Ethnic Ambassador MAG

December 11, 2010
By Madison Seely BRONZE, Mission Viejo, California
Madison Seely BRONZE, Mission Viejo, California
1 article 0 photos 0 comments

Every day I wake up wishing I were more ethnic. I'm a white girl from South Orange County, California – why couldn't I have been born Samoan? Or Filipino? They have wonderful food. My dad's idea of an ethnic meal is steak and potatoes. Thanks, Dad, way to contribute to our family's overflowing cultural melting pot.

The dilemma I face is proving to the rest of the world that I have just as much to offer in terms of diversity as those with more colorful backgrounds than I. This is a daunting task for someone like me, someone who sighs in frustration whenever clicking the “Caucasian/White” bubble on any standardized test or formal document. I strive to find a way to contribute despite my genetics, keeping the multicultural flavor I long to taste alive however I can. I suppose this is why I was so excited to claim the title of Multicultural Commissioner for my student government.

Of the dozens of applicants from the thousands of students at my high school, the Student Executive Board, which included Hispanic, Japanese, French, and Chinese teens, chose the pasty white girl to represent the myriad ethnic groups on campus. As such, I'm responsible for organizing all student-run associations, every ethnic and heritage-related event, and perhaps most daunting of all, the annual Multicultural Week. Days of cultural celebrating conclude with an enormous food fair where every club on campus represents a country and provides corresponding delicacies for all to enjoy. Every country from Argentina to Zimbabwe takes part, and I'm the one-woman United Nations in charge of making sure they all get along.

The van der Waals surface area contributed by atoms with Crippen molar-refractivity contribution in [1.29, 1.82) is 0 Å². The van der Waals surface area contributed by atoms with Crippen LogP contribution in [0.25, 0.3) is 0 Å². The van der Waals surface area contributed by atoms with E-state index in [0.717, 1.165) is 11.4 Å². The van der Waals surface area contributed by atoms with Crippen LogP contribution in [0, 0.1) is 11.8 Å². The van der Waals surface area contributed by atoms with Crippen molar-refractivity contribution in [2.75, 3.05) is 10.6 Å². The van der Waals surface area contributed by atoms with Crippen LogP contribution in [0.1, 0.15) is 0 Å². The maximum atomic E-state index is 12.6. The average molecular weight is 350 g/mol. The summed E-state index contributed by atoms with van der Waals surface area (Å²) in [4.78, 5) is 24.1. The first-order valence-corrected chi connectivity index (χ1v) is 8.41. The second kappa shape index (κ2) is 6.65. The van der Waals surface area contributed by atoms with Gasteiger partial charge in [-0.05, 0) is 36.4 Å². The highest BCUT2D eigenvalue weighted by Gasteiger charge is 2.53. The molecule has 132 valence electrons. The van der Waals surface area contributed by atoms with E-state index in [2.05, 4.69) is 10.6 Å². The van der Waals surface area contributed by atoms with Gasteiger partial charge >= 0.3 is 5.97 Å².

I take immense pride in my position as Multicultural Commissioner and the irony that goes along with it. I wasn't appointed because of personal experience, but because of my passion for diversity as a change agent. It took me, a third-party observer of sorts, to recognize the importance of maintaining a healthy mix-and-match environment and creating the programs that keep it alive.

Everything I've learned as Multicultural Commissioner has prepared me for a full-fledged Boston University experience. Knowing full well that BU prides itself on its multiculturalism, I plan on stepping up my game as part of the student body to bring my enthusiasm for diversity to every facet of my undergraduate career.

There's something wonderful in knowing that I could walk around my former hometown of Boston and feel like part of a community, one where I'm not seen as just another white girl, but as an old friend returning home to help make it a better place. And who knows? Maybe upon returning to the city I still adoringly call home, I'll trace my family lineage and discover that somewhere in my blood there's a small streak of Native American or Pacific Islander. Something in my splotchy freckles and obnoxiously white skin tells me otherwise, but a girl can dream, right?

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This article has 1 comment.

jsjohn said...
on Apr. 1 2011 at 1:29 pm
So what is wrong with being white? You are just as much a part of cultrural diversity. Society has given you a bad impression and filled you with white guilt. All atrocities the "white man" has committed against other cultures has also been committed by those same cultures against others throughout history. We learned form past mistakes and made amends. So why must white people be the ones who take the burden of racial and cultural injustice? Be proud of who you are, your hertiage has contributed much to this world and should not be look at as a negative part of you.


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